Climate change is fueling a race for once-inaccessible Arctic resources, but the rapidly thawing ice poses a growing risk of accelerating global warming by releasing huge stores of eons-old carbon into the atmosphere. Unmanned aircraft are beginning to play a key role in monitoring the changes in these vast and remote areas.

A team lead by Harvard University has completed flights over Alaska's North Slope to measure the release of greenhouse gases by melting permafrost. Aurora Flight Sciences' Centaur optionally piloted aircraft was flown manned for these initial flights, but the team plans to return next year and fly the modified Diamond DA42 unmanned on extended flights over the ocean.

The FAA, meanwhile, has issued the first restricted-category type certificates to AeroVironment for the Puma AE and Insitu Inc. for the Scan Eagle, allowing commercial flights of the small unmanned aircraft over the North Slope and Beaufort Sea to monitor oil spills and observe wildlife as Arctic resource exploration and exploitation gathers pace. Operations are expected to begin this month.

The Aurora-owned and -operated Centaur completed 16 flights totaling more than 60 hr. in August, operating from Deadhorse, Alaska, carrying a highly sensitive spectroscopic instrument developed by Harvard. The aircraft had to fly 5-10 meters (16-33 ft.) above the ground for extended periods so researchers could precisely measure the rate at which carbon is being released into the atmosphere.

Over the past 30 years, the Arctic Ocean has lost 80% of its permanent floating-ice volume, resulting in rapid melting of permafrost regions that contain vast stores of methane and carbon dioxide. “The surface soils in Alaska and Siberia contain 2 gigatons of carbon. If just 0.5% of that is released, it will double the carbon added to the atmosphere each year by fossil-fuel combustion,” says Jim Anderson, principal investigator for Harvard's Anderson Research Group.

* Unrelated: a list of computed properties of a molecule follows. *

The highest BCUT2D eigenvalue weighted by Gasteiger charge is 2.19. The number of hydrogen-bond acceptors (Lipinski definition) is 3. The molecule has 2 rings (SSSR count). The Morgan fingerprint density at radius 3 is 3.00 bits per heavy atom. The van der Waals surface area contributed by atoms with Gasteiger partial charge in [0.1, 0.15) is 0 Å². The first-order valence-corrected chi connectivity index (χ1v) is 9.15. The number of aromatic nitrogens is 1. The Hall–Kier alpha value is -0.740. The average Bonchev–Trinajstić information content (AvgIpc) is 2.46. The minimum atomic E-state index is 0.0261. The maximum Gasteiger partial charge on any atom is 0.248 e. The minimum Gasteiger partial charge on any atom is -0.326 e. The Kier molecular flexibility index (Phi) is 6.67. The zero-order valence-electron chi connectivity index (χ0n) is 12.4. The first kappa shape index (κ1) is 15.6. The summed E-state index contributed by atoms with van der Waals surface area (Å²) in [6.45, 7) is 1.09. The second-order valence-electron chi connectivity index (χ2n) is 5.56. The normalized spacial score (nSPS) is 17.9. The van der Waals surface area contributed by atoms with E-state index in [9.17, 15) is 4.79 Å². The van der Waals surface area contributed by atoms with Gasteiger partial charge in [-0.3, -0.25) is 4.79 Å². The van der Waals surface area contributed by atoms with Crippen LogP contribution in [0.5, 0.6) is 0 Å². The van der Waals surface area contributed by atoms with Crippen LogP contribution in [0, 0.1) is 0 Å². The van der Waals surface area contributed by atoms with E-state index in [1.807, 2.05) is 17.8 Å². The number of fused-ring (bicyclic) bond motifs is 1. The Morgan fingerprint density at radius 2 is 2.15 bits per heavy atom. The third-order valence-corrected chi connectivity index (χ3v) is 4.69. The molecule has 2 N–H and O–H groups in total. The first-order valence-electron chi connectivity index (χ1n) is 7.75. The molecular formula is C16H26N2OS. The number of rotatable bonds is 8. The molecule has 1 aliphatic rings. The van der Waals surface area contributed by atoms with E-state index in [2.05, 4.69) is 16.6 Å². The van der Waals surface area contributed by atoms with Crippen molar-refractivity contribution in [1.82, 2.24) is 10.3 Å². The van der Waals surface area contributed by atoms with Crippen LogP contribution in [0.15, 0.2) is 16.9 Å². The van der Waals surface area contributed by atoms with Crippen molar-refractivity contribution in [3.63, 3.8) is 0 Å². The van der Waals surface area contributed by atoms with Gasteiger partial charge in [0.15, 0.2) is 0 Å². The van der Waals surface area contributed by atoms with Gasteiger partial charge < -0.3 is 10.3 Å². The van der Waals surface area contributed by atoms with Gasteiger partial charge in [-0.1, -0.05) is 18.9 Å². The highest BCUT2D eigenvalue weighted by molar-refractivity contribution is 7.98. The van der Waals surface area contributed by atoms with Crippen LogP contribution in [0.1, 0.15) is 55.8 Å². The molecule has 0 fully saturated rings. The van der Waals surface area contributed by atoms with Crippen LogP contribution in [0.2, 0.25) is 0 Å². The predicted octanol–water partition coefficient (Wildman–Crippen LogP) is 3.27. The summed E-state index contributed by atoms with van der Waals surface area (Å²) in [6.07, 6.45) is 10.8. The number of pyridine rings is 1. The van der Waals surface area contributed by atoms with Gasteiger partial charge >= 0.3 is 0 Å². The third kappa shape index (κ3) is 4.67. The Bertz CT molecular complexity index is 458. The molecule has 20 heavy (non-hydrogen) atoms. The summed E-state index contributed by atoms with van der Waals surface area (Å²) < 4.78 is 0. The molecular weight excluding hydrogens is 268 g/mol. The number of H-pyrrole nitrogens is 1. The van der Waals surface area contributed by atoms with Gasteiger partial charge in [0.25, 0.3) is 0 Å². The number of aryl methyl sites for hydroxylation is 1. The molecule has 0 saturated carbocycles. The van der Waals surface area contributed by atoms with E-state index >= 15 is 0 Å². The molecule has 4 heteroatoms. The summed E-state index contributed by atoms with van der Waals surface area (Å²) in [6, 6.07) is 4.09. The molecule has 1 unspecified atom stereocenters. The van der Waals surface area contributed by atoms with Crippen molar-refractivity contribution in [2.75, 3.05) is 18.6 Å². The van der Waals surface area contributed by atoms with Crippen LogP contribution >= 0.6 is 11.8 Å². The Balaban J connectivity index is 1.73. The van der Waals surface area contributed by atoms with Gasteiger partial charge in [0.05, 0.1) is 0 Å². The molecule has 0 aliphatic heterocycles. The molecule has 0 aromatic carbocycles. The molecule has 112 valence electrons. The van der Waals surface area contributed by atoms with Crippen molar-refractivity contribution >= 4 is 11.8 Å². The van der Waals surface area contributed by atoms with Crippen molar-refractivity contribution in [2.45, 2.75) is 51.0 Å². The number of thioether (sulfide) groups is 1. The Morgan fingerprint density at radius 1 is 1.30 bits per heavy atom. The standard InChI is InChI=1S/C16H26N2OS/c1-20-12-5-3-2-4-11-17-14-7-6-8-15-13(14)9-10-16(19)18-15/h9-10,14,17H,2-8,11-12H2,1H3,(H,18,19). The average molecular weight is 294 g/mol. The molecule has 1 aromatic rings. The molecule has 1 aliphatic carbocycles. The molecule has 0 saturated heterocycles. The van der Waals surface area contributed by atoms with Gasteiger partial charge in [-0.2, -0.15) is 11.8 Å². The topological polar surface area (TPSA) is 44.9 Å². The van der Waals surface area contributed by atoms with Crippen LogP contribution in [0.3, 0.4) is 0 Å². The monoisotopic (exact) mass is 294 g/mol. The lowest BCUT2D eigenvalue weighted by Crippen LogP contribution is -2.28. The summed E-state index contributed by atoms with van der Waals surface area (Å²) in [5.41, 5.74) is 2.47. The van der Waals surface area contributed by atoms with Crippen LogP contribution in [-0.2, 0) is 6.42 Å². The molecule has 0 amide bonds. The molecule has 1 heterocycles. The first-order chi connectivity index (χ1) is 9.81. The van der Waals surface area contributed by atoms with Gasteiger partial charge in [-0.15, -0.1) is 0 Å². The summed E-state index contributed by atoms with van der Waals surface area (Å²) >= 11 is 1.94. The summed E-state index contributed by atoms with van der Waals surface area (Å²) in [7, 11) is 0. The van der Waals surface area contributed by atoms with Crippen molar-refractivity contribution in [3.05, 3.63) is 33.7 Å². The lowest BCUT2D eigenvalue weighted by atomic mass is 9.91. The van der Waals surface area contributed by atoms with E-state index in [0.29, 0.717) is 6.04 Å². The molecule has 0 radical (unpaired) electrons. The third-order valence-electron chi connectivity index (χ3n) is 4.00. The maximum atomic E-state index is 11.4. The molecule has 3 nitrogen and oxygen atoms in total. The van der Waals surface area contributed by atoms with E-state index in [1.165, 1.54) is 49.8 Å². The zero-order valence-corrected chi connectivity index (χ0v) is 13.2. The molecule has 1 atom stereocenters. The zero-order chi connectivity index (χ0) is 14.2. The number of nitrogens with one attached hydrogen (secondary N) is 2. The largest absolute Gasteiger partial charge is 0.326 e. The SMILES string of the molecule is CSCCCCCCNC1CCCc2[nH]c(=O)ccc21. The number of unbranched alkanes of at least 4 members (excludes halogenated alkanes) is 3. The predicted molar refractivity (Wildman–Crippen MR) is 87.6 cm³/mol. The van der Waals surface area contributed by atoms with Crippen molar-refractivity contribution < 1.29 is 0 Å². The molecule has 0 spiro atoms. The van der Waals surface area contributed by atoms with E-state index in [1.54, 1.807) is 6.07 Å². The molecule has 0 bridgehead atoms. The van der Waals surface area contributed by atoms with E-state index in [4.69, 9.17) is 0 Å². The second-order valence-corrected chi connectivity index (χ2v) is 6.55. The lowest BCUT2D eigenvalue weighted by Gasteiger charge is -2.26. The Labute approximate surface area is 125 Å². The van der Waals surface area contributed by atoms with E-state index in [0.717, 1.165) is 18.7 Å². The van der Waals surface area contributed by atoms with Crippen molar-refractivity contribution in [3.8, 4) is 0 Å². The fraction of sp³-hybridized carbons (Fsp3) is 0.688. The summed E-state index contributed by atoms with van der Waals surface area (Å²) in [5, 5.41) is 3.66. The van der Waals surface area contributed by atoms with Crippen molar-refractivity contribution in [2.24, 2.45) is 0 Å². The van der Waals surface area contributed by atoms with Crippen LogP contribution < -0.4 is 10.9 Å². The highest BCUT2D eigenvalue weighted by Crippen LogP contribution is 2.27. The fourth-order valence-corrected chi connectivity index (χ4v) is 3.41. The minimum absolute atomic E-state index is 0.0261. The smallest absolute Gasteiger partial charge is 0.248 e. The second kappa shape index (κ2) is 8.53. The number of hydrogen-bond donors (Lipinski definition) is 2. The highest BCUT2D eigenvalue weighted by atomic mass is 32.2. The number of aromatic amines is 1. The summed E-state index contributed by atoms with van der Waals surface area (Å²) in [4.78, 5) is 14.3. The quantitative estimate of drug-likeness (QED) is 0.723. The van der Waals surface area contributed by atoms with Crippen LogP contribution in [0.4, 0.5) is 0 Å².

Determining the rate at which carbon is being released by melting permafrost is crucial to predicting climate change. The Centaur was equipped with the Harvard-developed Flux Observations of Carbon from an Airborne Laboratory (Focal) instrument to measure the concentrations of carbon isotopes C12 and C13 with sufficient resolution to distinguish between carbon from surface vegetation and that released by melting permafrost.

Focal bounces the beam from a tunable mid-infrared quantum cascade laser between two highly reflective mirrors to create a 5-km-long (3-mi.) path within a 1-meter-long cell. This enables the spectroscopic instrument to detect trace isotopes by direct absorption as air is drawn through by a pump. “The quality is very high, the data unequivocal, and it responds very quickly,” says Anderson. “The flush time is practically 1,000 times a second.”

The concentration data are combined with vertical-velocity measurements by a highly responsive air-turbulence probe, supplied by the National Oceanic and Atmospheric Administration, to enable calculation of the flux, or flow rate, of methane and CO2. The ratio of isotopes identifies the source, with thermogenic carbon stored in permafrost being higher in C13 and biogenic carbon from vegetation higher in C12. “Flux is the crucial observation, as it quantifies the contribution of the melt zone to carbon in the atmosphere,” says Anderson.

Funded by the National Science Foundation, the August research campaign was “very successful,” he says. The pilot was able to fly the Centaur less than 10 meters above the “billiard-table flat” North Slope, keeping the aircraft within a tight altitude tolerance that allowed the instrument to collect flux data with “very high spatial resolution” to measure release rates from different landscape features, such as ponds.

The Harvard team is now preparing a proposal for a 2014 research campaign that would involve unmanned flights of the Centaur over the Arctic Ocean. Clathrates on the ocean floor trap a large amount of methane in their crystalline structure, and as the ocean warms there is a risk of them melting and releasing their carbon. The 2014 campaign would involve unmanned flights of up to 23 hr. to systematically map the oceanic carbon flux with high spatial resolution, Anderson says.

“The optionally piloted aircraft is the ideal tool for this type of experiment,” says Aurora founder John Langford. “The airplane can be ferried through national and international airspace in its manned, fully certified mode. Once the instruments, flight trajectories and operating protocols have all been validated, the long and repetitive measurements can be handed over to the computer.”